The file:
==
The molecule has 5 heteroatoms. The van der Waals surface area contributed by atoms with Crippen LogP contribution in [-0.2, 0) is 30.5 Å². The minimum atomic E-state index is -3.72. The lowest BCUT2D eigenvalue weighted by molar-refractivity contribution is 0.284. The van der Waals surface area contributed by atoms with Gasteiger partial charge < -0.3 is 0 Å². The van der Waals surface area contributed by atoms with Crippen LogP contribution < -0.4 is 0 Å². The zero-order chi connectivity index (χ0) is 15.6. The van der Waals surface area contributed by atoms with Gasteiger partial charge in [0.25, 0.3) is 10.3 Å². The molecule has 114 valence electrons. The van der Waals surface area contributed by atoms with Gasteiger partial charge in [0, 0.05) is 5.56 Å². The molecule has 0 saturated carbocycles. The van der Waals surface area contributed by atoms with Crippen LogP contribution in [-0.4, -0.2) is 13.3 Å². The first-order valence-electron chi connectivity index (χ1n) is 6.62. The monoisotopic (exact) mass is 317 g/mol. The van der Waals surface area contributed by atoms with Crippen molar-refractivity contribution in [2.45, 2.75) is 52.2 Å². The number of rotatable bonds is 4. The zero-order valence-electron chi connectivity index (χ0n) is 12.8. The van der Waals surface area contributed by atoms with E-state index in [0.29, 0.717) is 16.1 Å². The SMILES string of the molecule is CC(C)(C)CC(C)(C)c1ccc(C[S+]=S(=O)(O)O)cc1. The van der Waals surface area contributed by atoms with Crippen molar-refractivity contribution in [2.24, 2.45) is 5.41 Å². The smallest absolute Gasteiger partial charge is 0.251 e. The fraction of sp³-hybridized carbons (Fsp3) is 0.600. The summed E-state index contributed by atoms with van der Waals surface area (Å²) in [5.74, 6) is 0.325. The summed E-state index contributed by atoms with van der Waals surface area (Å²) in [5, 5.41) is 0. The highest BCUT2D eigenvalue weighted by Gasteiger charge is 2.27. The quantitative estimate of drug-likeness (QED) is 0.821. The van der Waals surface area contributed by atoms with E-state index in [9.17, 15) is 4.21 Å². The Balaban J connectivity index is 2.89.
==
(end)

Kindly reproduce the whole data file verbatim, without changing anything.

The molecule has 5 heteroatoms. The van der Waals surface area contributed by atoms with Crippen LogP contribution in [-0.2, 0) is 30.5 Å². The minimum atomic E-state index is -3.72. The lowest BCUT2D eigenvalue weighted by molar-refractivity contribution is 0.284. The van der Waals surface area contributed by atoms with Gasteiger partial charge < -0.3 is 0 Å². The van der Waals surface area contributed by atoms with Crippen LogP contribution < -0.4 is 0 Å². The zero-order chi connectivity index (χ0) is 15.6. The van der Waals surface area contributed by atoms with Gasteiger partial charge in [0.25, 0.3) is 10.3 Å². The molecule has 114 valence electrons. The van der Waals surface area contributed by atoms with Gasteiger partial charge in [0, 0.05) is 5.56 Å². The molecule has 0 saturated carbocycles. The van der Waals surface area contributed by atoms with Crippen LogP contribution in [-0.4, -0.2) is 13.3 Å². The first-order valence-electron chi connectivity index (χ1n) is 6.62. The monoisotopic (exact) mass is 317 g/mol. The van der Waals surface area contributed by atoms with Crippen molar-refractivity contribution in [2.45, 2.75) is 52.2 Å². The number of rotatable bonds is 4. The zero-order valence-electron chi connectivity index (χ0n) is 12.8. The van der Waals surface area contributed by atoms with E-state index in [0.29, 0.717) is 16.1 Å². The SMILES string of the molecule is CC(C)(C)CC(C)(C)c1ccc(C[S+]=S(=O)(O)O)cc1. The van der Waals surface area contributed by atoms with Crippen molar-refractivity contribution in [2.24, 2.45) is 5.41 Å². The smallest absolute Gasteiger partial charge is 0.251 e. The fraction of sp³-hybridized carbons (Fsp3) is 0.600. The summed E-state index contributed by atoms with van der Waals surface area (Å²) in [5.74, 6) is 0.325. The summed E-state index contributed by atoms with van der Waals surface area (Å²) in [5, 5.41) is 0. The highest BCUT2D eigenvalue weighted by Gasteiger charge is 2.27. The quantitative estimate of drug-likeness (QED) is 0.821. The van der Waals surface area contributed by atoms with E-state index in [9.17, 15) is 4.21 Å². The Balaban J connectivity index is 2.89.